Let’s look at this a bit more carefully. Over the past number of years while CEOs and financial gurus and our wealthiest citizens have made mountains of money, the working class has received minimal wage increases while watching their jobs get sent overseas to the ghettos of the world where wages are the lowest.

Is business going to hire? Not with a public out there with no purchasing power. And they won’t hire here anyway, not when labor is less costly in India and China.

Can we consume our way back to prosperity? Not without wages to buy things with. Is income inequality a major problem? Of course it is.

Does today’s Washington argument make any sense while we ignore the ever-rising income inequality and the lack of purchasing power? Of course not.

Can we redirect Washington thinking and work on the real problem? Not unless the citizens make a lot of noise and beat on our senators and congress people. It’s us against money, and that’s not easy.

Howard Meinke


A great festival

“Open your heart, let the sun shine in,” was a line from a song performed by Corky Laing & The Memory Thieves at last weekend’s NOFO Rock & Folk Festival held at Peconic Bay Winery. It captures perfectly the atmosphere of the festival and the generosity of the organizers, Jim Silver, Josh Horton and Yvonne Lieblein.

They are to be congratulated for a festival that reminds us exactly why the North Fork is a great place to call home. We have people caring for people and everyone caring for the well-being of our children.

Discovering a child’s potential begins with the arts, and the East End Arts Council is honored to have been the beneficiary of the event. Our students had a rare opportunity to perform in a major festival with music greats, and were warmly received by the audience and musicians alike.

Thanks to Josh Horton, who introduced East End Arts Council to master musician Corky Laing, and lit the fire for a very special Masters of Music Fellowship program, partnering professional musicians with high school musicians.

Our sincere thanks to Peconic Bay Winery owners Paul and Ursula Lowerre for believing in the importance of the arts in a child’s life and opening their doors and hearts to us.

Pat Snyder and Steve Watson

East End Arts Council


Bipartisan culpability

In recent months we have witnessed a government beyond dysfunctional.

The message it sent to the rest of the world by its inability to resolve the debt crisis with an effective, sensible long-term solution has reverberated globally and the United States received its first credit downgrade by Standard and Poor’s. The finger-pointing by both parties during the negotiating was vehement, with each party blaming the other for not being able to come to a bipartisan compromise.

The only thing bipartisan about the U.S. government these days is that each party is equally to blame for our nation’s current downward spiral. One of the biggest flaws in our political system is the lack of accountability by our elected officials. Each candidate enters office with a list of promises that he or she claims to deliver successfully. The only downside to actually not delivering on these promises is the possibility of not being re-elected. In the meantime, he or she will receive full pay for misguiding his or her supporters and getting nothing done.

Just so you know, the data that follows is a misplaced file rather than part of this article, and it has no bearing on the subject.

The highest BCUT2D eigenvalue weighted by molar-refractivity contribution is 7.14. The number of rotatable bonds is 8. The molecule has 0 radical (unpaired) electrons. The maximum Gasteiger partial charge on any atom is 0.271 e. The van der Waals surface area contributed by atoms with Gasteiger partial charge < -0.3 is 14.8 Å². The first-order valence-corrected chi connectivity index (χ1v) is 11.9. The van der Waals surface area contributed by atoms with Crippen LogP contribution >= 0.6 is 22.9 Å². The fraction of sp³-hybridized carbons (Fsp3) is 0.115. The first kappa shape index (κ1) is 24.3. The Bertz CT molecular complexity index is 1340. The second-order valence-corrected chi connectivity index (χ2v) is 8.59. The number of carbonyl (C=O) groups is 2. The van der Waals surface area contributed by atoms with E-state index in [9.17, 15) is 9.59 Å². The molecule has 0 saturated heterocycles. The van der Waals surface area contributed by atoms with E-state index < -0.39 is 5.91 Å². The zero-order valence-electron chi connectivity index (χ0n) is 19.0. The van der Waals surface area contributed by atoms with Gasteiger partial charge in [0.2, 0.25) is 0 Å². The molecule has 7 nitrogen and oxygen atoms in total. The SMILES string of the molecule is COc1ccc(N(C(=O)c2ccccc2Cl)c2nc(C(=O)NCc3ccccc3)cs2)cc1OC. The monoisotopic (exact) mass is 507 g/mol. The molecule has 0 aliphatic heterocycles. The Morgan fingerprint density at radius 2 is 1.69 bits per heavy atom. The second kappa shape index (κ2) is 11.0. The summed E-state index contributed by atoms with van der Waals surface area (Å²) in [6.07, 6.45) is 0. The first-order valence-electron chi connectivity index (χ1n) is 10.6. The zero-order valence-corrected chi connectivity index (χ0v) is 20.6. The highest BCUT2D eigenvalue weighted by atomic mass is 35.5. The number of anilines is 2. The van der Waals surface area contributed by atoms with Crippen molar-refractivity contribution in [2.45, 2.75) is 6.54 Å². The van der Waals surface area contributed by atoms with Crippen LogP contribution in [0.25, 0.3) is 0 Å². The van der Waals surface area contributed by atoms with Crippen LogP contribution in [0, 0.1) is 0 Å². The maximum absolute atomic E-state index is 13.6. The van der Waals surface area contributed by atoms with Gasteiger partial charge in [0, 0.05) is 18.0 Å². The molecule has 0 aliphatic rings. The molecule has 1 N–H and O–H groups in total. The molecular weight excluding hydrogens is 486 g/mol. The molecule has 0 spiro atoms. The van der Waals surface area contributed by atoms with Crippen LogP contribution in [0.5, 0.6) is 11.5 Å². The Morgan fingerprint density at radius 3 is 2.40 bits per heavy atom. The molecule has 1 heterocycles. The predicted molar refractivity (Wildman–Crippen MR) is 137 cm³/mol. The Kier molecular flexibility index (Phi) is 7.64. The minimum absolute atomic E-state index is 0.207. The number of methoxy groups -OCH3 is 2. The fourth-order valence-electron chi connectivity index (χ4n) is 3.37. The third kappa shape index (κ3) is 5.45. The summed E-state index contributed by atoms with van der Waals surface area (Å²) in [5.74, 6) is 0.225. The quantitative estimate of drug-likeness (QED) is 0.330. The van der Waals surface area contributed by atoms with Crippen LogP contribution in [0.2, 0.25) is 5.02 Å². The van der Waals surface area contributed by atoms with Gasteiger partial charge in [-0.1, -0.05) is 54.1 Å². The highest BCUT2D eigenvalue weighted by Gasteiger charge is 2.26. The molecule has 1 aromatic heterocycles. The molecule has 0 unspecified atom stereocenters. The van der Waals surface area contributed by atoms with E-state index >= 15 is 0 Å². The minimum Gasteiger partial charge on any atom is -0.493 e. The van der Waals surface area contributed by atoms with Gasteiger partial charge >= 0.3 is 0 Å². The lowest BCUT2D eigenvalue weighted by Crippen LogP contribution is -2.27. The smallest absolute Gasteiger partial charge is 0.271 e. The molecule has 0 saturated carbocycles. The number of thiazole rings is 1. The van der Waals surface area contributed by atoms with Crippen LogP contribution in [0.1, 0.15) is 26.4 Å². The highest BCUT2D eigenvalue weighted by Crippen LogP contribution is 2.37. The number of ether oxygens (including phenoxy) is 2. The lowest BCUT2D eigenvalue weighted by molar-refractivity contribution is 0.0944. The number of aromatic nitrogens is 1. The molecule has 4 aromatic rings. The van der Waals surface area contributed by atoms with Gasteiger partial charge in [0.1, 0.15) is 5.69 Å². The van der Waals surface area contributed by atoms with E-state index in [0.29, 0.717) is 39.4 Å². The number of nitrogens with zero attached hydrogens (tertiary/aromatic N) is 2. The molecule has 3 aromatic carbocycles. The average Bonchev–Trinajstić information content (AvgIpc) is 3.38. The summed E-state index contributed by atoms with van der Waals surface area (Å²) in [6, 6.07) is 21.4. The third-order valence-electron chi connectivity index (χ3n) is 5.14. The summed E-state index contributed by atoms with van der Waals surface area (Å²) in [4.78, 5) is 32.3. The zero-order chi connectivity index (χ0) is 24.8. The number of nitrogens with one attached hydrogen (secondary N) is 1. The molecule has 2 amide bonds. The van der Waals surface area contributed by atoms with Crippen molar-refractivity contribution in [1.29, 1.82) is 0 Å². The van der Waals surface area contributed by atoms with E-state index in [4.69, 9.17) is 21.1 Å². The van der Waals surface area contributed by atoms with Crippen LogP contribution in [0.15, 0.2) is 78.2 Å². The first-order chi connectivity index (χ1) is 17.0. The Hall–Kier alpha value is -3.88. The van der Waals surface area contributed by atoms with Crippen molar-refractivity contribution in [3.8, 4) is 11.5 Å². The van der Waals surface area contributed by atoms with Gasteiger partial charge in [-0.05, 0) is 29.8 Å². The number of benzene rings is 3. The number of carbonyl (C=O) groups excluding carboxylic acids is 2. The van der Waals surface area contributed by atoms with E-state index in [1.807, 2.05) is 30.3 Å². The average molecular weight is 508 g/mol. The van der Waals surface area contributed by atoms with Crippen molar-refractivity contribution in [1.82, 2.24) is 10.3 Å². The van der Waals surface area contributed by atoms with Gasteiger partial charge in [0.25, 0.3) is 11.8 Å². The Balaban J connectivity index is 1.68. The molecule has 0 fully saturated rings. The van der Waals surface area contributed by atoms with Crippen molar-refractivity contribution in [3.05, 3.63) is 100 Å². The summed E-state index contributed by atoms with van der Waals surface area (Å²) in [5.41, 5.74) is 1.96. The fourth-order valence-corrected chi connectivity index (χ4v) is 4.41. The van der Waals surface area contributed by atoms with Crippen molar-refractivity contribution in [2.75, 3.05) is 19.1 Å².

Even worse than not meeting the expectations of those who have elected a candidate into office is an official being part of a collective group who all blatantly fail together. Perfect examples are those congressmen who have contributed to the mismanagement of government money and have brought us to the debt crisis that we have witnessed as of late. Some of these same congressmen actually suggest taking more money from the American public as a good solution to the government’s irresponsible mismanagement of money. Where is the accountability?

When the banks failed, the president publicly crucified them and alienated the banks’ employees and CEOs.

“Receiving bonuses while taking government TARP money is unconscionable” or “they should give their bonuses back” was all the talk on Capitol Hill during the bank crisis. It’s time our government practiced what it preached.

Members of Congress should be compensated based on how successfully they all collectively run our country and balance our finances. Bipartisanship would take on a new meaning. It would be about the two parties coming together to get the right thing done so they can actually get paid a salary.

It’s time we held our politicians accountable for their performance. Taking taxpayer money to pay themselves while they contribute to the overall deterioration of our country’s well-being is not just unconscionable, it’s criminal.

David Muntner


For what cause?

John Kerry once asked a Congressional committee “What do you say to the family of the last soldier killed in a war?” (In this case Vietnam).

On Saturday 30 Americans were killed when their helicopter was shot down in Afghanistan. Can anybody tell me what they died for?

The commanding general called them heroes and no doubt they were honesty doing their duty. But what brought them to this place and for what cause did they die there?

Steve Curry